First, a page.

TS: The law is the same for riding a bicycle and driving a vehicle. A blood-alcohol level above 0 percent but below 0.025 percent is considered a misdemeanor. Anything over 0.025 percent is definitely a crime. If you are caught riding a bicycle while drunk, your driving license can be suspended. If you do it again, you can be sent to prison.

KP: How do you find dealing with foreign drivers?

TS: One very interesting thing is that, when we stop British drivers for being drunk, they first start to cry and then, after a few seconds, start to shout. This is something experienced by many Traffic Officers, and it happens most often in Kazimierz.

KP: Have you seen the recent film Drogówka (Traffic Police)? Do you think it made the police look bad?

TS: Of course I’ve seen it! For me it was like an action film. It was amusing, but it can’t really be compared with real police work. I am afraid of how it might affect the image of the police. People shouldn’t believe everything they see on the screen, or read in newspapers.

KP: There is sometimes a perception that Polish police are there to control, rather than to help. Why do you think this is?

TS: I want to emphasis again that we are here to serve the public, not to control them. Speaking for the Traffic Police, we try to be very visible. We have a very vigorous campaign against drink driving and we stop and check over 50,000 vehicles every month in Krakow alone.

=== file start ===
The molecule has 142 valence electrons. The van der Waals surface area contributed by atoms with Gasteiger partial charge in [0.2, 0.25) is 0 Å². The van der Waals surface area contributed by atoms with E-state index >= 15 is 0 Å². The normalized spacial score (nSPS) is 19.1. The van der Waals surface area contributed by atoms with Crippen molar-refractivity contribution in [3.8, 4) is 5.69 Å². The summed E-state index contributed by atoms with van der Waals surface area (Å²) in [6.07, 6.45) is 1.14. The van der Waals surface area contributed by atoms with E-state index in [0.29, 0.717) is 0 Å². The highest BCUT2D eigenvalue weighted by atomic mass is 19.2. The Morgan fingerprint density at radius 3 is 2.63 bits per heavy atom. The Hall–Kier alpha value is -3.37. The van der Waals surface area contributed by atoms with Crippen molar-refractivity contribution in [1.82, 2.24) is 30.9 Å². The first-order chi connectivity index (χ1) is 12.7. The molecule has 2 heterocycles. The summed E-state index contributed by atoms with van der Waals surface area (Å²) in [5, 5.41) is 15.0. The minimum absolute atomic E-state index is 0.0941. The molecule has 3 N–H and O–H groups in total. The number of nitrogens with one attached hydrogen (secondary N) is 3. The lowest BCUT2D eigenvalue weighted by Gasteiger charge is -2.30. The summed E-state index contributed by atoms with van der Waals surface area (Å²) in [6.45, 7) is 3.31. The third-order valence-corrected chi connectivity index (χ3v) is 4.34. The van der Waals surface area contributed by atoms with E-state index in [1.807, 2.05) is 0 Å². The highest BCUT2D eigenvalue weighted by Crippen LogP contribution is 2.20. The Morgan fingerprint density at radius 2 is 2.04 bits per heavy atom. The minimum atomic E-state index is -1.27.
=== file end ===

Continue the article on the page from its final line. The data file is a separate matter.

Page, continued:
KP: What message would you like to send to our readers?

TS: First of all, I would like to warmly invite all readers of the Krakow Post to come and visit Poland. Our Traffic Police are trained to be friendly to foreign drivers and to treat them well. If you need to ask for help but don’t speak Polish, we will do our best to serve. I would like to emphasise that we are doing our best to change the mentality of Polish drivers, so that they behave well abroad. The final thing I would like to say is, if you’ve been drinking, please take a taxi!

Front page photo: Tomasz Seweryn outside Police headquarters in Krakow (Photo: David McGirr)

14 thoughts on “Krakow Traffic Police: “We are here to serve the public, not to control them”

  • March 19, 2013 at 6:15 pm
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    “To become a traffic officer, you first have to undergo specialist training, and only then can you drive police cars, so it took another year and a half…are you kidding me, a year and a half specialist training to write tickets, and then drive patrol cars?? That is one of the first jobs you do out of the academy in the USA, the Polish police must be real mental midgets if it takes them that long to become a traffic cop. This is the saddest statement about Polish police/society I have ever heard!!

    Reply
    • March 20, 2013 at 4:34 pm
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      Well Mr. dumpling and kraut, the profession of police officer is complex and dangerous. For you to simplify that writing tickets takes too long to train for here in this country is a silly statement and reflects on your way of thinking only. Serving the public is a huge endeavor under the best circumstances, but add alcohol to those of the public who have stinking thinking is worth the initial and on-going training of peace keepers. Be happy when and if an officer engages you in conversation. Sue City Sue

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      • March 22, 2013 at 4:30 pm